This research project is about designing better legs for legged robots. When a robot needs to move across rough terrain, as would be the case when searching for victims in a disaster area, legged robots have advantages over wheeled or tracked robots. They can traverse such terrain more easily, for example, stepping over fallen beams and bricks. However, legged robots are inherently more complex. They have many more joints and are more difficult to control. The goal of the project is to use ideas from nature to overcome some of these difficulties. The shape and compliance of four-legged animals adds to their stability passively when they trot or gallop. These ideas will be incorporated into a four-legged robot, making its locomotion abilities more robust. A major issue to duplicate from nature is the animal’s ability to adaptively change the compliance of their joints and legs. This is a primary objective of this project. In addition to the research objectives, this project also includes educational components involving graduate and undergraduate students as well as outreach to secondary schools.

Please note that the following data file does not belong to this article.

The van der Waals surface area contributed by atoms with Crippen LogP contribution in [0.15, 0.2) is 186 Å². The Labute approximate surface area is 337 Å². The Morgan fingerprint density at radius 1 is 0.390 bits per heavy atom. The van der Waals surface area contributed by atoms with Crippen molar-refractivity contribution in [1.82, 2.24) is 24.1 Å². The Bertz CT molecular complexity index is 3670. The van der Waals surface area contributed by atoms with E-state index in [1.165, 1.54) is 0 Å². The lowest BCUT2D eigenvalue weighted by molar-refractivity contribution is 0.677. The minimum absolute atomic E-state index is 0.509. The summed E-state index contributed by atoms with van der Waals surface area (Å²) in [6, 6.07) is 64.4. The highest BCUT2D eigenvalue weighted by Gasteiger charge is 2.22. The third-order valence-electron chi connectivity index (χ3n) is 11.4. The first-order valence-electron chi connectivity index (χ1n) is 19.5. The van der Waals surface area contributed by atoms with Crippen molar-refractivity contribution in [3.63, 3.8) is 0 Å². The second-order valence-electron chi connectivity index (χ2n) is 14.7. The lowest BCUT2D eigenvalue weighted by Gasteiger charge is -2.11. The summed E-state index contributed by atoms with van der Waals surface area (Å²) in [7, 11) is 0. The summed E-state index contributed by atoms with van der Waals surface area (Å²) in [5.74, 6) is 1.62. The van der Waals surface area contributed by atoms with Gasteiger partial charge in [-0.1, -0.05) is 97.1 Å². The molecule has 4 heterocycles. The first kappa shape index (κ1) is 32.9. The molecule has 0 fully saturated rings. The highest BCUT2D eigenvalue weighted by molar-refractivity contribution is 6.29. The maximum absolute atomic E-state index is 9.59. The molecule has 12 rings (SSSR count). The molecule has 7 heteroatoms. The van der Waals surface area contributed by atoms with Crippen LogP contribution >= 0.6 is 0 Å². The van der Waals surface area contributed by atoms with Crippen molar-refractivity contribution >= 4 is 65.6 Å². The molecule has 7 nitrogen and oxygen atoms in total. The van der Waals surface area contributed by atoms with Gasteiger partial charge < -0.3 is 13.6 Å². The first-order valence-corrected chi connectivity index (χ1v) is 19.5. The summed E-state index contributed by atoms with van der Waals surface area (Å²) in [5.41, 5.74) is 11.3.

The approach taken in this project will simplify the control of quadruped robots by the use of directionally compliant legs to passively stabilize the robot under dynamic gaits such as trotting. Active control of the stiffness and joint equilibrium positions will allow for adaptive parameter changes to changing terrain, gaits, and robot variation (carry a load for example). The system will employ a hybrid controller using passive, under-actuated legs during gaits, but actively changing the passive characteristics. Stability of the robot is measured by the pitch and roll of the robot body. The adaptive controller will minimize errors in the desired pitch and roll by changing the joint stiffness, equilibrium angles and positions of each joint.